Can the Uber Rich Be Enough for Hermès and Chanel to Stay on Top?

Topping a recent news story was the headline that “big brands can’t always be dependent on the ultra-rich.” But, what if they can? Depending on the brand, and, of course, the definition of rich, ultra-rich, or uber-rich. Indeed, for some of the top luxury brands, recent moves suggest a precise targeting of that elite consumer.

Image courtesy @maymay_savan

But, let’s backtrack first and examine the cause of the consternation. Over the last week or so, the stock prices of some luxe purveyors have dipped substantially. Specifically, during the week of May 23, Hermès, LVMH, and Kering lost a combined $60 million in market value. Paper losses at this point, but still. The CAC 40 Index (a benchmark French stock market index) ended the month of May down 5.24%.

Personally, LVMH’s CEO Bernard Arnault took the biggest hit. On a single day, he saw the value of his accounts drop $11.2 billion. Just yesterday (May 31) he lost the title of world’s wealthiest man, which has vacillated between him and Elon Musk for months, as the LVMH stock price declined another 2.6%.  For the moment, if you’re keeping tabs, it’s Musk $192.3 billion, Arnault $186.6 billion. Doubtful there are many tears being shed for either man.

The real question, of course, is why the stock prices of these firms are declining. It’s probably not based on past results from 2022 or Q1 2023. In fact, the recent financial reports from our favorite brands were largely positive. Double digit growth, rebound in China, albeit for LVMH a slowdown in U.S. sales, all sound good. But the stock markets look forward . . . what’s on the horizon. And the long-predicted economic slowdown seems to be inching closer. The latest news, though, is that the economy in China is slowing. And that is where the problem lies.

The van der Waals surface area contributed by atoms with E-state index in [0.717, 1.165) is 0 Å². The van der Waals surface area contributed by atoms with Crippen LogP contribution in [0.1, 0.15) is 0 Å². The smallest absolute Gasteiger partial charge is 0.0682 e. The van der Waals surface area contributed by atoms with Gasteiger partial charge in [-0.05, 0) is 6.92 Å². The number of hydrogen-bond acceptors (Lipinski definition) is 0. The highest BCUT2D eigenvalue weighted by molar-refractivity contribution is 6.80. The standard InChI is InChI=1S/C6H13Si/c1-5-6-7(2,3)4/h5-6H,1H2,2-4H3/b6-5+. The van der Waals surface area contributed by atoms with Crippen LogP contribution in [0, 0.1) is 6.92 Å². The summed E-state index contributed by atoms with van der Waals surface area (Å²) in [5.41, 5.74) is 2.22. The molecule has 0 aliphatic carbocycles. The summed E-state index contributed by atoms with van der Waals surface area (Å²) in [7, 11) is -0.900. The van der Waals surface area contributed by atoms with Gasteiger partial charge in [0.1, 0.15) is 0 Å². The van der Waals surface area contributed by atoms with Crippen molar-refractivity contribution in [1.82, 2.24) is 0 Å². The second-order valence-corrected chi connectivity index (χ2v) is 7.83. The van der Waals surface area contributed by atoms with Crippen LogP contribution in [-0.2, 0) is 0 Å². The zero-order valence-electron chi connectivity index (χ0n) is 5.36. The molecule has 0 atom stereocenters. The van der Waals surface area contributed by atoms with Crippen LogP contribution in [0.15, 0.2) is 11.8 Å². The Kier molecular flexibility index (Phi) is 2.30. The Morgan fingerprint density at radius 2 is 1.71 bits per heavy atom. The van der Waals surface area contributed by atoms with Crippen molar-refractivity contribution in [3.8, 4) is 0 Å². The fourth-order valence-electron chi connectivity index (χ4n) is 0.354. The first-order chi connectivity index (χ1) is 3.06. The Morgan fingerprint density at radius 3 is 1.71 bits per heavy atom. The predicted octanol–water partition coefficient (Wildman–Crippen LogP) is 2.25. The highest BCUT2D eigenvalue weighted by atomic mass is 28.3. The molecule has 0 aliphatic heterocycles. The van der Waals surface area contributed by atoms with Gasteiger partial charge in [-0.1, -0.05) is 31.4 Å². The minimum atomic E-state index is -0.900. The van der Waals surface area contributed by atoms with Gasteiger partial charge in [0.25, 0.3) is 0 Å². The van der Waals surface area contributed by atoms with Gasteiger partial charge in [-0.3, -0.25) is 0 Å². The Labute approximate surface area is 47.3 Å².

After the last few years of on and off health restrictions in China, limited travel, shuttered stores, brands were looking forward to the continuing rebound in China. After all, it is the largest market for luxury goods. A recent Bain & Co. report estimated that by 2025 Chinese consumers would account for 46% – nearly half – of the global luxury market. But that report came out in February, when things were looking rosy.

Of course, tomorrow could bring different news, and an upward change in stock prices. Or not. 


The real question is who is going to purchase – or continue to purchase – top-end luxury goods. The aspirational buyer, newer to the brand with less disposable income, not surprisingly will be the first to retrench, particularly when facing inflation. Higher prices for everything mean less for splurges. And although brands have made an effort to offer products for new entries to the brand – think Hermès Beauty  – bigger ticket buys may decline.

Image courtesy @my_fashion_alchemy

Even the medium-rich could feel the pressure of cost of living spikes combined with massive stock portfolio losses. It may be hard to justify a $10K spend on a Hermès bag, or Chanel for that matter, when everything else costs more. Choices get made, even for the ultra rich; perhaps opting for a new handbag rather than a stay at the Ritz in Paris.

However, the golden group – the uber-rich – for Hermès, Chanel, and Louis Vuitton are least affected by the more mundane price hikes hitting most of us. And that explains why we hear so much about them catering to VICs and VIPS (very important clients/persons). Those are the shoppers who can and will buy no matter the economy. For these customers, brands are rolling out the red carpet, providing unmatched luxury experiences in and out of boutiques.

Image courtesy @chloeiscrazy

For all of the complaints about access to bags being limited to spenders above a certain level, or pre-spend “requirements”, the uber-rich probably aren’t complaining. They already spend or have dropped more than “required.” Their SAs cater to them in a way not provided to most others. They have access to bags everyone wants, but few can afford.

And, we suggest that brands may be hanging their hat on hanging on to these clients. They will get them through an economic downturn in a way the broader clientele cannot.


Published: June 1st, 2023
Updated: June 2nd, 2023

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1 Responses to “Can the Uber Rich Be Enough for Hermès and Chanel to Stay on Top?”

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